The Common Experience – Theater

Taylor Malone ’20 holds her signed Playbill.

By Laura Moyer

4:39 a.m. is a hideous time to get a text message. But the 100 or so students who received it on a chilly March morning knew they were lucky – picked by lottery from more than 900 UMW applicants for a free trip to see live New York theater.

Wake up! The day has arrived! Time to get to duPont Hall to get on the bus to go to NYC to see DEAR EVAN HANSEN on Broadway!

The script and cast recording of Dear Evan Hansen were the subject of this year’s Common Experience – a campuswide reading-and-listening pursuit involving students, faculty, and staff. It’s the fourth year for the Common Experience program (originally Common Read) and the first to highlight a theatrical work.

Dear Evan Hansen is a musical, but it’s no frothy comedy. It deals with loneliness, social alienation, teen suicide, and a deception that spins out of control on social media.

The UMW community created a video performance of the musical’s gorgeous anthem You Will Be Found – about clinging on through life’s bleakest moments and eventually making connections. You can see it at The hopeful message resonates with people in their late teens to mid-20s. It’s also relevant to people old enough to be their professors or parents, and a few of us from that age group got to go along.

Invited as a University Relations “embed,” I willed myself into invisibility throughout the 17-hour trip and just listened. What I heard reminded me how much I like Mary Washington’s smart, funny, empathetic, and enthusiastic students.

Outside in the cold before the buses arrived, there was lots of chatter. But as the bus I was on rolled north in the dark, conversation diminished to whispers and then to nothing as students made up for lost sleep.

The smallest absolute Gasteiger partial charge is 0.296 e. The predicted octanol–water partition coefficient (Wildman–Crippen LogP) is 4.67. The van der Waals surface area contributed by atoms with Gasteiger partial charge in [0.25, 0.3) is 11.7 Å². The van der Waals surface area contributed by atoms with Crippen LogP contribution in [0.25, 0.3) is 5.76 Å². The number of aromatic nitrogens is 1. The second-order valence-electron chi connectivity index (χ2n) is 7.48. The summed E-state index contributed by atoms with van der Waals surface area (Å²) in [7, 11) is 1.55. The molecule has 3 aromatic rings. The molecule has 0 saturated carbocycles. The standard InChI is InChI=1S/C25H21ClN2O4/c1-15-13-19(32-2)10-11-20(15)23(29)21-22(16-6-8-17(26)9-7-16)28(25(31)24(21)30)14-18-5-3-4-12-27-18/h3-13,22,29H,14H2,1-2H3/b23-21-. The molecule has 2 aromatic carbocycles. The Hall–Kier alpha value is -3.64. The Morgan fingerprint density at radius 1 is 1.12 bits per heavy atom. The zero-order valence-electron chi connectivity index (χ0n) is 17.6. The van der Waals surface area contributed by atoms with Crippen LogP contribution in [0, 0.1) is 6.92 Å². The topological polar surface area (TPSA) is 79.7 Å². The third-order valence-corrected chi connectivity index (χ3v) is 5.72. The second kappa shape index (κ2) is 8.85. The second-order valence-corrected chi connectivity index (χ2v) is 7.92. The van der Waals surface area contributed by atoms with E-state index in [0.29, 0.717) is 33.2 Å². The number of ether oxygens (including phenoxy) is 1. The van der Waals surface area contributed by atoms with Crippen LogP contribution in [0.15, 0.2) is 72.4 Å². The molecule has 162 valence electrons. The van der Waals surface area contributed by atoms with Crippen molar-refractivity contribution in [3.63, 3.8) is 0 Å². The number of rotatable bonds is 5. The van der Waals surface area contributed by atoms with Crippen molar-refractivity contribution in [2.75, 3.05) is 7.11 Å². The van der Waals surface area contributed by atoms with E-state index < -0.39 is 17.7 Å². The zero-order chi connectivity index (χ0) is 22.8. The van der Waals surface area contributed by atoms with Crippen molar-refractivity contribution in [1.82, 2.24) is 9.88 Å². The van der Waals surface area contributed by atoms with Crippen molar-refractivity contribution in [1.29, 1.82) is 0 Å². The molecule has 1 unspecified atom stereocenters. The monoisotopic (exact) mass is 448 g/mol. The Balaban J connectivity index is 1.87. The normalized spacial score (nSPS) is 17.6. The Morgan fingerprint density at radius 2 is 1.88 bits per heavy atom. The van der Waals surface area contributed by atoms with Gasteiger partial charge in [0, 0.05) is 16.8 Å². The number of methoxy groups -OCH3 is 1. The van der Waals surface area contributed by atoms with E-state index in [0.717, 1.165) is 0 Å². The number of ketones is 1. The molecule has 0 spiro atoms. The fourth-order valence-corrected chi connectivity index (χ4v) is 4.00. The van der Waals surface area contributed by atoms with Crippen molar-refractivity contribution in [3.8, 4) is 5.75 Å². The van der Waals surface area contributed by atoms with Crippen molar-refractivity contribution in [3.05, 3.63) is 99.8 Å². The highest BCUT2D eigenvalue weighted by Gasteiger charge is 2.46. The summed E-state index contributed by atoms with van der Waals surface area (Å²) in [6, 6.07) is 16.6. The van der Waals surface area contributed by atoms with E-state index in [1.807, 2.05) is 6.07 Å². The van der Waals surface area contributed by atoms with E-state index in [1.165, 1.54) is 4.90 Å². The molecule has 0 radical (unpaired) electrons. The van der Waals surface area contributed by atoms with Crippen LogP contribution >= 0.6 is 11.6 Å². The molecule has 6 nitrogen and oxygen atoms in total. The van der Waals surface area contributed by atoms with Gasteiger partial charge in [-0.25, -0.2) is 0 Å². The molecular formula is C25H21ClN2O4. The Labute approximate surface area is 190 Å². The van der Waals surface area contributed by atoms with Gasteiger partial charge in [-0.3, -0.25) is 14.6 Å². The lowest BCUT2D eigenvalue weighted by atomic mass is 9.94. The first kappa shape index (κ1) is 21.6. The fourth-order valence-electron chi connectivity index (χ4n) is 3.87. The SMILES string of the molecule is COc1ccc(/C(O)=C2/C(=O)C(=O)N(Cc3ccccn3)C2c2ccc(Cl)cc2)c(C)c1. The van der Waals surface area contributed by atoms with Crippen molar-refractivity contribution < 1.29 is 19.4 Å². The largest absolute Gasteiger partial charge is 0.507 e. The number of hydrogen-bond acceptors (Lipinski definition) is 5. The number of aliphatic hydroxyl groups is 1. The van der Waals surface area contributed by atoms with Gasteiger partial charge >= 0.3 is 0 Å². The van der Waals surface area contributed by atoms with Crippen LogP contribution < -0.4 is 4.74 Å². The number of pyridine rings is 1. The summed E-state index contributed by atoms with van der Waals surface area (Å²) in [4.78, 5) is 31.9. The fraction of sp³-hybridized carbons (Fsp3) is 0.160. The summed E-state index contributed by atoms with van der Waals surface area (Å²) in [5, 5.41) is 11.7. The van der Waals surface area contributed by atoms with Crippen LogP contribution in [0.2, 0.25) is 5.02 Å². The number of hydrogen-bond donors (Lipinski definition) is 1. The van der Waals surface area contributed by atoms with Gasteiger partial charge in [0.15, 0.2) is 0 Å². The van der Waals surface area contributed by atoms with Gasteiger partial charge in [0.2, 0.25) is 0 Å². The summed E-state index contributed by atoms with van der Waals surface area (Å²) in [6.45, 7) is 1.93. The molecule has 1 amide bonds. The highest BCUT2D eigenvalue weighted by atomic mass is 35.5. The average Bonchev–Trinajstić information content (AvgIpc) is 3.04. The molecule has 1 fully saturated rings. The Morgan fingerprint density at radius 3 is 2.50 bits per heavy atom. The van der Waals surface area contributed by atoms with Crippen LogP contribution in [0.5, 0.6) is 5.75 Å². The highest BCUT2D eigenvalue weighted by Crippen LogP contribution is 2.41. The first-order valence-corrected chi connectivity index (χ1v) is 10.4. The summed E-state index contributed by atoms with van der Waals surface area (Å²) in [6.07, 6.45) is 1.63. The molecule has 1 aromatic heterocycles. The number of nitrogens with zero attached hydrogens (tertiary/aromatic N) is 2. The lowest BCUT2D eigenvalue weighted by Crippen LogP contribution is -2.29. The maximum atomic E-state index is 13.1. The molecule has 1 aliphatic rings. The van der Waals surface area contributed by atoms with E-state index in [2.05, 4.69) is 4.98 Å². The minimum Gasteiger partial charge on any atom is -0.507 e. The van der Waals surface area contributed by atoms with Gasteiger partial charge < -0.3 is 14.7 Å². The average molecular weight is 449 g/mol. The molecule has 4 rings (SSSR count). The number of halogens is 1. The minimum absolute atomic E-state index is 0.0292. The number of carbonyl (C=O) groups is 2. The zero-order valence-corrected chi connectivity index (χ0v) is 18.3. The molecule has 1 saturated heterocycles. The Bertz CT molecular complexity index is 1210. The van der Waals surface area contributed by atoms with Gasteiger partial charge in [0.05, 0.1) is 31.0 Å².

Hours later a student excitedly told her seatmate, “We’re in the Meadowlands. Keep looking right and you’ll see the New York skyline.”

As the bus trundled toward Times Square, the conversational tap opened full force: “Hey guys, look! You can see Fiddler on the Roof in Yiddish.” “I see a man dressed as a shamrock and pushing a girl on a bike. Why?” “He’s happy. Let him live his authentic life.”

Dear Evan Hansen, by Benj Pasek, Justin Paul, and Steven Levenson, won the 2017 Tony Award for Best Musical. It’s still a tough ticket to get, but David Spry ’08, a senior director for a major theatrical producer, arranged for UMW’s Common Experience program to buy the tickets.

No professor had to coax discussion on the bus ride home. Plot and character analysis tumbled out.

Evan Hansen, an alienated high school senior, allows a misunderstanding to go unchecked so as to comfort the parents of a classmate who dies from suicide. But what starts as an unwitting deception morphs into an intentional lie and a viral social media phenomenon.

It’s an agonizing mess even as it delivers Evan some surprising benefits: the confidence to break through his social anxiety and a sweet relationship with the girl he’s fallen for.

“Honestly, I didn’t like reading this play, but it was good to see it performed.”

“Oh, I loved it, though! I read it to my mom. And she loved it.”

And then, as the bus traveled through Pennsylvania and Maryland and back into Virginia, thoughts returned to the realities of college life. A five-page paper due Monday. A Spanish test to study for. Chemistry problems. Roommate problems.

But the students had gotten something beyond the ordinary out of this long day. A common experience, and an uncommon one.

Theatergoer Laura Moyer is the associate editor of UMW Magazine.

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